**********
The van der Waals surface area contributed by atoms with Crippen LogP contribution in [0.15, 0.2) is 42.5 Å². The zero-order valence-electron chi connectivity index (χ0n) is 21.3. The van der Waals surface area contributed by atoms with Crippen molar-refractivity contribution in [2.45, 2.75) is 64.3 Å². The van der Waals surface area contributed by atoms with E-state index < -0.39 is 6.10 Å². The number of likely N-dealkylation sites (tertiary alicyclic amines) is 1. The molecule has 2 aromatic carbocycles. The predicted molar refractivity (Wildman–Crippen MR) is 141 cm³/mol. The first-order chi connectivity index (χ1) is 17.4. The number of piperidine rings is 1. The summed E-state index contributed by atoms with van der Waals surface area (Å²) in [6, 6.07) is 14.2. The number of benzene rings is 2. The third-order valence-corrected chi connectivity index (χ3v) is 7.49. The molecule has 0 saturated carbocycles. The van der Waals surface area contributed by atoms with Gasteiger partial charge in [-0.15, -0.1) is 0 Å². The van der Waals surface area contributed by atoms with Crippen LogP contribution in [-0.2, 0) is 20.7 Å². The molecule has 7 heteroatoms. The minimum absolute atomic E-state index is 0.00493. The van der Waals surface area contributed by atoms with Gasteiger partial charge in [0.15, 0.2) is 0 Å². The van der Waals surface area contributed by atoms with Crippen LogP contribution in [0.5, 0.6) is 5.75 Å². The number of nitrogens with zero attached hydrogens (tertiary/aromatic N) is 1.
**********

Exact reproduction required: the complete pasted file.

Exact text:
The van der Waals surface area contributed by atoms with Crippen LogP contribution in [0.15, 0.2) is 42.5 Å². The zero-order valence-electron chi connectivity index (χ0n) is 21.3. The van der Waals surface area contributed by atoms with Crippen molar-refractivity contribution in [2.45, 2.75) is 64.3 Å². The van der Waals surface area contributed by atoms with E-state index < -0.39 is 6.10 Å². The number of likely N-dealkylation sites (tertiary alicyclic amines) is 1. The molecule has 2 aromatic carbocycles. The predicted molar refractivity (Wildman–Crippen MR) is 141 cm³/mol. The first-order chi connectivity index (χ1) is 17.4. The number of piperidine rings is 1. The summed E-state index contributed by atoms with van der Waals surface area (Å²) in [6, 6.07) is 14.2. The number of benzene rings is 2. The third-order valence-corrected chi connectivity index (χ3v) is 7.49. The molecule has 0 saturated carbocycles. The van der Waals surface area contributed by atoms with Gasteiger partial charge in [-0.15, -0.1) is 0 Å². The van der Waals surface area contributed by atoms with Crippen LogP contribution in [-0.2, 0) is 20.7 Å². The molecule has 7 heteroatoms. The minimum absolute atomic E-state index is 0.00493. The van der Waals surface area contributed by atoms with Gasteiger partial charge in [0.15, 0.2) is 0 Å². The van der Waals surface area contributed by atoms with Crippen LogP contribution in [0.5, 0.6) is 5.75 Å². The number of nitrogens with zero attached hydrogens (tertiary/aromatic N) is 1.